In this project we plan to provide a digital game for teenagers that will help them internalise a
growth mindset and develop so-called grit. While growth mindset principles have become more popular and widespread since professor Carol Dweck first coined the term, research by PISA in 2018 showed that on average, around 63% of students in OECD countries can be described as having a growth mindset, believing that your intellect is something that you can develop. That's a majority, but not a big majority. This is a shame, as students who believe that intellectual abilities are qualities that can be developed (as opposed to qualities that are fixed) tend to show higher achievement across challenging school transitions and greater course completion rates in challenging courses, even among students with less (educational) opportunities caused by poverty, as a 2016 national study among all 10th grade public school students in Chile showed. Growth mindset is an important topic to address especially for teenagers, as it enables them to fulfill their full potential and develop into happy, resilient adults.
Currently there are some tools that use the growth mindset, but most of them take the growth minded principle as something that is already in place. We want to focus on really internalizing the growth mindset first. Also we are determined to get the adults and peers around the teenager involved, as consistency is key to internalising this outlook.
During a short survey we did among teachers and youth workers, it was reported that the mindset of the parents play a big role in how children feel about their ability to develop their capabilities. If these parents become familiar with constructive ways to provide encouragement - focussing on process and not on 'inborn' talents' - the game will have a bigger impact.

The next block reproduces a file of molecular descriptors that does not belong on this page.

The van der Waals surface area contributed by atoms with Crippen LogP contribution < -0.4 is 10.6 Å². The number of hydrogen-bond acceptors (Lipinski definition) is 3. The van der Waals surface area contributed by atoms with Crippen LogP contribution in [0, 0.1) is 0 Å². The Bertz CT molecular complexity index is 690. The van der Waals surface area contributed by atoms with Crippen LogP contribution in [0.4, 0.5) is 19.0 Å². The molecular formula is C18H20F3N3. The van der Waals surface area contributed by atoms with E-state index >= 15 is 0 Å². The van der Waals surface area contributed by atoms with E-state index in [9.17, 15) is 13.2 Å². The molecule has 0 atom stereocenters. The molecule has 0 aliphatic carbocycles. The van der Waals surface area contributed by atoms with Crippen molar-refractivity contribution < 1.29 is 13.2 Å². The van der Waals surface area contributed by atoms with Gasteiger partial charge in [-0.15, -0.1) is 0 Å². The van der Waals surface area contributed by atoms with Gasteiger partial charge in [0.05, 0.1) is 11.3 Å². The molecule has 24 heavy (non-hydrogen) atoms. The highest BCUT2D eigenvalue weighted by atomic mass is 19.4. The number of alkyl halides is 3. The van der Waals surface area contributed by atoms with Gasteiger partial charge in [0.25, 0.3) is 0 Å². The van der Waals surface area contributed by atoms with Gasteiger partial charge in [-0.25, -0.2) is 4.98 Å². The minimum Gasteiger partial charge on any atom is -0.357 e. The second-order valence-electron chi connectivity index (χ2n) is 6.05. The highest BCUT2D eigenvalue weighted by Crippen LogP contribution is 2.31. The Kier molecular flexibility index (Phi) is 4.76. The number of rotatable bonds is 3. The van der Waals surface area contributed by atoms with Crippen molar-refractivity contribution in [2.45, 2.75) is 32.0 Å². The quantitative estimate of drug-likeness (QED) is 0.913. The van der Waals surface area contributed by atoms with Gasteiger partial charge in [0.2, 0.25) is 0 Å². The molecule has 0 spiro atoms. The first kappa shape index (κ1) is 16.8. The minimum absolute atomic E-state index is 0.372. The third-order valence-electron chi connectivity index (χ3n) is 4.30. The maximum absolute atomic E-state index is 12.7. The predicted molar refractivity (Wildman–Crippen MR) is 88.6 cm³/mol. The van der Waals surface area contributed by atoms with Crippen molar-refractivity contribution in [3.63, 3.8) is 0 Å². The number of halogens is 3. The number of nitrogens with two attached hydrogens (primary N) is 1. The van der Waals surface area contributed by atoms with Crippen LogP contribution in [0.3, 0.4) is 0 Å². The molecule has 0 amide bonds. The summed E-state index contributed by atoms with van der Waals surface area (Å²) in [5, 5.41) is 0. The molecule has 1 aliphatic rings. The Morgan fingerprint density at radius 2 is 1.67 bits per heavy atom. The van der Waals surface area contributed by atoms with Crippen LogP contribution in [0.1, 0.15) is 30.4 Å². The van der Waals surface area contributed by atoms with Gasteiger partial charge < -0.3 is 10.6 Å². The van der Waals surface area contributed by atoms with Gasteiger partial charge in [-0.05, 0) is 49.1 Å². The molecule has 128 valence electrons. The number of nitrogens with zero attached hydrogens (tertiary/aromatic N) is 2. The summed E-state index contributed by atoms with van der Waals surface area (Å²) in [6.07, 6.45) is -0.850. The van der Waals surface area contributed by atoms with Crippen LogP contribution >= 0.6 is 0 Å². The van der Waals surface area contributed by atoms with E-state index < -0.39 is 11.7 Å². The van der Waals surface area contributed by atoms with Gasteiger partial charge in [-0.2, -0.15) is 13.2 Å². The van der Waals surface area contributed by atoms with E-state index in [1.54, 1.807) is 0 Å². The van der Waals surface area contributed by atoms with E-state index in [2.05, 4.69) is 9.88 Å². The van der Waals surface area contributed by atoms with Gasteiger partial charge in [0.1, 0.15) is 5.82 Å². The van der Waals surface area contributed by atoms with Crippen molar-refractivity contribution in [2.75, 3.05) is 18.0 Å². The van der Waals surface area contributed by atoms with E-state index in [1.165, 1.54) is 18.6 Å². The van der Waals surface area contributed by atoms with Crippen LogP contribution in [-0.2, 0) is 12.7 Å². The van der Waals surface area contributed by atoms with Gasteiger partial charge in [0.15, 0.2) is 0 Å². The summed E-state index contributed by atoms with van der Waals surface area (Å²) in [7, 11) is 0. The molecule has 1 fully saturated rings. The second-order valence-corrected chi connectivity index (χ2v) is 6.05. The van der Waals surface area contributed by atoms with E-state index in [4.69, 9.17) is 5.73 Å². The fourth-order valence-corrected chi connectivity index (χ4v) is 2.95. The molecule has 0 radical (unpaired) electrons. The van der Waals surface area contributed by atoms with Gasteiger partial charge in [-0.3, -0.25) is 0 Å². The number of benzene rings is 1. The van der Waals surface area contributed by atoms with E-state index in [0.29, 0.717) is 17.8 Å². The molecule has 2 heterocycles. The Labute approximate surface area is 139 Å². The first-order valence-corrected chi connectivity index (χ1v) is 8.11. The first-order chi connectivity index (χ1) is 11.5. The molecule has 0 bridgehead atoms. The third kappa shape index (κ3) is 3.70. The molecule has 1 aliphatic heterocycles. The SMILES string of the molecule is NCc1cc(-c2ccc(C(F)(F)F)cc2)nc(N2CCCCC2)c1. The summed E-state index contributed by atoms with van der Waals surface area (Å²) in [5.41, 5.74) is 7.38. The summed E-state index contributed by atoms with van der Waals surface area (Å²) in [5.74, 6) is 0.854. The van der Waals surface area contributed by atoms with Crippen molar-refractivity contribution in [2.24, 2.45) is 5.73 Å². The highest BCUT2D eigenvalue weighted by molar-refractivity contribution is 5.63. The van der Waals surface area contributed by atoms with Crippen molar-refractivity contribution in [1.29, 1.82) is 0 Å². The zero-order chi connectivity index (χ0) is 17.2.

Another issue we plan to address is the way in which the internet has had an impact on children's stamina and willingness to put in effort in something for a longer time span. In our preoperational survey, different teachers reported their worries about the way children have become very used to immediate responses and successes. One teacher wrote: 'Nowadays, young people even if they want to learn a new skill they don't have the patience, system and stamina to learn something from zero. As a generation they are used to easy and fast access to knowledge which doesn't necessarily means access to learning something.' As contradictory as it may sound, we believe there are ways to mitigate this tendency through a game app. We want to explore the right game mechanics for this.
Ideally, the game would 'celebrate' failing and having different talents. By evaluating together, you get to directly experience that everyone has their own flaws and skills that they need to work harder at. This will make it less scary to try something new. We think the game format is a very good way to actively engage users with the material, addressing a need that also was mentioned in our orientation survey: teachers feel that growth interventions should play a role in the classroom, but as soon as the material is too 'schooly' it is considered boring by the students. They tend to get more excited if the material is presented in a technological exciting way. The game format is very fitting to internalizing the growth mindset, as it provides a safe environment to fail. The whole appeal of a (video) game is to keep trying without real consequences. You just start a new round or play the same level again.